For a more complete explanation on advocates, check out the Wikipedia article, Patient Advocacy.
- If you participate in a study, know how that affects your bills.
Participating in a study can a very good idea. Depending on the study, it can give you access to experimental treatments that may be more effective, and it can help future cancer patients get better treatment.
At the same time, you need to be aware of what the study will cover financially. Most likely, the study will cover any experimental medications and extra blood tests or scans. They may offer some travel reimbursement, but most likely, they will not cover anything that would be part of your treatment without the study. You will get paperwork that explains that (and many other things) that you will have to sign. Your study representative should explain it to you, but I recommend reading it yourself so that you know what is covered and what isn’t.
You need to know because your insurance may not cover certain things if they are done only for the study and would not have been done for your regular treatments. Your study representative may need to clear the study with your insurance before you start it, and if it gets to be a problem, you can drop the study at any time, including the time between when you sign the papers and when you actually start treatment.
If you are confused or unsure, do not be afraid to ask questions. You’re the one who’s going to be affected by the treatment and the billing, so you need to know.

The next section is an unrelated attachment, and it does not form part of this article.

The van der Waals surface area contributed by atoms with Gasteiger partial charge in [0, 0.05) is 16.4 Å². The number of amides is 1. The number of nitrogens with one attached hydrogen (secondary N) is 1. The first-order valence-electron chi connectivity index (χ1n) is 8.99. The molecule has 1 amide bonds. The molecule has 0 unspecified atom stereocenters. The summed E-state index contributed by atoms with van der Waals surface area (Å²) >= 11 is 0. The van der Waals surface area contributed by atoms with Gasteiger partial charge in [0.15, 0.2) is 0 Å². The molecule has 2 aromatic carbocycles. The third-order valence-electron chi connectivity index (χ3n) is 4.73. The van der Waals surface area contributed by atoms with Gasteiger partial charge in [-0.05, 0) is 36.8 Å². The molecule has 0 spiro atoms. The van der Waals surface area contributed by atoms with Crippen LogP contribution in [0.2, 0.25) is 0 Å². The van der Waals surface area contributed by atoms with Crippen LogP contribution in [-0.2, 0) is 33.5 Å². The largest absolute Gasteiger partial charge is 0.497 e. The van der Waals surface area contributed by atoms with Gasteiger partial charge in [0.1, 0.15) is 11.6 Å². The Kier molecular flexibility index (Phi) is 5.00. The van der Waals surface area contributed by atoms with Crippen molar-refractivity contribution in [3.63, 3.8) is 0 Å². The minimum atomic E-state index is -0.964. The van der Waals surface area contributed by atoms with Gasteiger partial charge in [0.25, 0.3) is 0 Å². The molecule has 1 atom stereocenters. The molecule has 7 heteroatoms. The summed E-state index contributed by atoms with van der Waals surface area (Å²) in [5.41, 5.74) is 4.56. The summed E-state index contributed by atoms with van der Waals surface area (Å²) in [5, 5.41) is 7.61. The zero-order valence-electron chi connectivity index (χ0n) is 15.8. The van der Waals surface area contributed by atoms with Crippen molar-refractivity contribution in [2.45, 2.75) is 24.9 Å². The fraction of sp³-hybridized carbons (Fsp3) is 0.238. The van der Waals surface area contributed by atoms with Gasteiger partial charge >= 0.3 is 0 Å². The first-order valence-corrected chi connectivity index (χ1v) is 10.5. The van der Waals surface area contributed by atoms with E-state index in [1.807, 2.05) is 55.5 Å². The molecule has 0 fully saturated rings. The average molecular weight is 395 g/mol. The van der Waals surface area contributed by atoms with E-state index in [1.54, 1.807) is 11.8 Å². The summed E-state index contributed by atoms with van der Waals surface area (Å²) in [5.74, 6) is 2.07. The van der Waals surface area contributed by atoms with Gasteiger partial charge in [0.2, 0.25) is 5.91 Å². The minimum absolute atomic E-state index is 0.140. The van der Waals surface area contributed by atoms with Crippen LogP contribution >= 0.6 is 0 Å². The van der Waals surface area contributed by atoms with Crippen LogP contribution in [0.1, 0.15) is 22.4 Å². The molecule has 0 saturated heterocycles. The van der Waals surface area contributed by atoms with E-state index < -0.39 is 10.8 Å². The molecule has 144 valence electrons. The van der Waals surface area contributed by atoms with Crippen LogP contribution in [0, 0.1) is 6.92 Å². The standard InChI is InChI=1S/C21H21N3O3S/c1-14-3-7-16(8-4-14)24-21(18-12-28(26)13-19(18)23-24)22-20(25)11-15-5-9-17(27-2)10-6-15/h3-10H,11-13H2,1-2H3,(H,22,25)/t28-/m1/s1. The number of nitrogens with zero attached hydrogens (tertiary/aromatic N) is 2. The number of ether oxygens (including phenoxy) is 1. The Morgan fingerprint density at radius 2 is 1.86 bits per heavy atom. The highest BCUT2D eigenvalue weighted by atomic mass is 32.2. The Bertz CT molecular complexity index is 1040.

- Look into financial aide options.
Ok, you’ve gotten all your benefits from the insurance, but with most policies, that doesn’t cover everything. Mine covered 70%. If you don’t have 100% coverage or a maximum out of pocket, odds are you have bills left. If your income is high enough, you can either pay them or set up a payment plan through the hospital or medical center. But what if you can’t afford it at all? It’s not like they tell you how much it costs before you start treatment.
State and national government programs offer medical financial aide based on need. Depending on the program, that may only be available if you’re under the poverty line. Each one has specific qualifications, and the hospital usually determines your eligibility once you file. If you think you’re above the poverty line but still can’t afford your bill, file anyway. First, if you’re working fewer hours than usual, you may qualify for parts of your bill if not all of it. Second, hospitals are also linked to charity organizations and use the same application to see if you qualify. If you do not qualify for government aide, you can still qualify for charity.